“It’s all about the people around me,” he claimed. “Kenny Koretsky has been with me since the mid-2000s, and he’s been friends with Eddie for a lot longer. Last year, after NHRA announced their schedule, I went to dinner with Larry Webb, and after a couple of bottles of wine, I asked him if he was interested in taking a shot at the championship. I only wanted to do it if I felt we had a real shot. He said, ‘I wouldn’t have it any other way.’ The rest of my sponsors were the same. They understand. They are the reason why I race. They believe in me, and that’s very humbling.”
Whenever Hartford needs an extra shot of motivation, he needs only to think back to his victory in Houston last year. The No. 11 qualifier going into race day, his odds were not great, but after wins against Chris McGaha and world champions (or soon-to-be world champions) Tanner Gray, Jeg Coughlin Jr., and Erica Enders, he was crowned the 66th different Pro Stock winner since 1970.
“I not only didn’t do everything right, we did a lot wrong,” Hartford recalled. “We were by no means a well-oiled team. Our truck broke down, and then against Jeg, we went to the starting line with three pounds of air in the rear tires. The pair in front of us was doing their burnout, and my guys were grabbing every air tank they could find. I told them I didn’t care how much air was in them, as long as they were even. I let the clutch out, and it quivered all the way through low gear, but Jeg shook and shut off. For the final, we threw the sink at it and ran low for the event. Erica had me, and I drove around her. I couldn’t believe it. My crew was in tears. That was monumental for my guys. I’ll never forget that day.”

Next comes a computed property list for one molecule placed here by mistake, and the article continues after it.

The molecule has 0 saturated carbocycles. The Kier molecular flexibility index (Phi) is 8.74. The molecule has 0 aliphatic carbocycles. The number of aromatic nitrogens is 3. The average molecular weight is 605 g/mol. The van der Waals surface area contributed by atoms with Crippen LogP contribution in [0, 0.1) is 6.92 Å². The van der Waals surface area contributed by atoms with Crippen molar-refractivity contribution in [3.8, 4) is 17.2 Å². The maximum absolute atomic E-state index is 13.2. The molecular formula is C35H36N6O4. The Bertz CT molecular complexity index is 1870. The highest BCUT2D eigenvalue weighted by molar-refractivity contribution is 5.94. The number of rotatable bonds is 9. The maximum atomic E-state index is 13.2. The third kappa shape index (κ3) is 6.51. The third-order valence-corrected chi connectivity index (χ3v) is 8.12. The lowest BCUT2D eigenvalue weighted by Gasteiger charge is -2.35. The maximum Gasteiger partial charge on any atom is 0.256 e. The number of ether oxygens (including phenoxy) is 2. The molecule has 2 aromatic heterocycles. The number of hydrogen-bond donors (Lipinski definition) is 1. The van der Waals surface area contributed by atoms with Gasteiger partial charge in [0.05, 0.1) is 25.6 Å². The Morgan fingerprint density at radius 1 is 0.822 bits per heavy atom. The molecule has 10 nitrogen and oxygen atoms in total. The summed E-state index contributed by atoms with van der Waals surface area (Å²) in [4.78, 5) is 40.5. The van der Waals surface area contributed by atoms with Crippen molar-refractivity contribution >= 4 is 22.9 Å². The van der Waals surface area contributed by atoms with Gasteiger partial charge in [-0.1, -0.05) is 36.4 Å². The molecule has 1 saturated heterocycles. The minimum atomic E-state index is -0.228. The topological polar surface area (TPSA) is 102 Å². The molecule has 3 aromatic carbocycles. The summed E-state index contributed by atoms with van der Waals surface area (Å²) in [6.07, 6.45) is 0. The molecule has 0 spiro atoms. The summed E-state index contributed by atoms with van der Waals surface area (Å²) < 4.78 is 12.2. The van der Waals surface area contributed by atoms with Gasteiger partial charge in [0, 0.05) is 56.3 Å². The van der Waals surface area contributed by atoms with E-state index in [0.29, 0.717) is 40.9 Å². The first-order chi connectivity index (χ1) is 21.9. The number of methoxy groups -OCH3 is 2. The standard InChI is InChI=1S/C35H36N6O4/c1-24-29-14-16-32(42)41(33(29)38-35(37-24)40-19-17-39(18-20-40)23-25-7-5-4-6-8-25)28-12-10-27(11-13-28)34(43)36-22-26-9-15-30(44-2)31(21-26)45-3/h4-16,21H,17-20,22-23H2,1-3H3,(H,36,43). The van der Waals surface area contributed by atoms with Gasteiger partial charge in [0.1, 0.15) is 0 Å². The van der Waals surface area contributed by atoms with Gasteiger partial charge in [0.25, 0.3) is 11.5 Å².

Hartford’s desire to succeed in Pro Stock is reflected in his attitude toward business. He became the president and CEO of Total Seal on June 7, after he joined an investment group, Promus Equity Partners and Jon S. Vesely, to purchase the company. Hartford’s already hectic life has gotten even more frenzied, but you won’t hear him complain.
“My job has changed, and it’s been an enlightening experience for sure, but I put myself in this spot,” Hartford said. “Work still comes first, and it is my priority. Thankfully, we do use the race car for ring development and as a marketing platform for Total Seal. I’m very fortunate to have people who can handle day to day business.”
He goes to great lengths to keep his priorities in order, and in addition to business and racing, Hartford makes time to pursue his other passion: cooking.
“When we’re home, I probably cook six nights a week,” he said. “I love it. It’s a creative outlet, and it’s all trial and error. Amber will say, ‘Can you make those braised short ribs again?’ Yes, I can make them, but they won’t be exactly the same as last time because I don’t measure anything. I do it by taste. I guess it’s similar to building a Pro Stock team, you take raw ingredients and turn them into something that people enjoy — something successful. To me, it’s all about accomplishing goals.”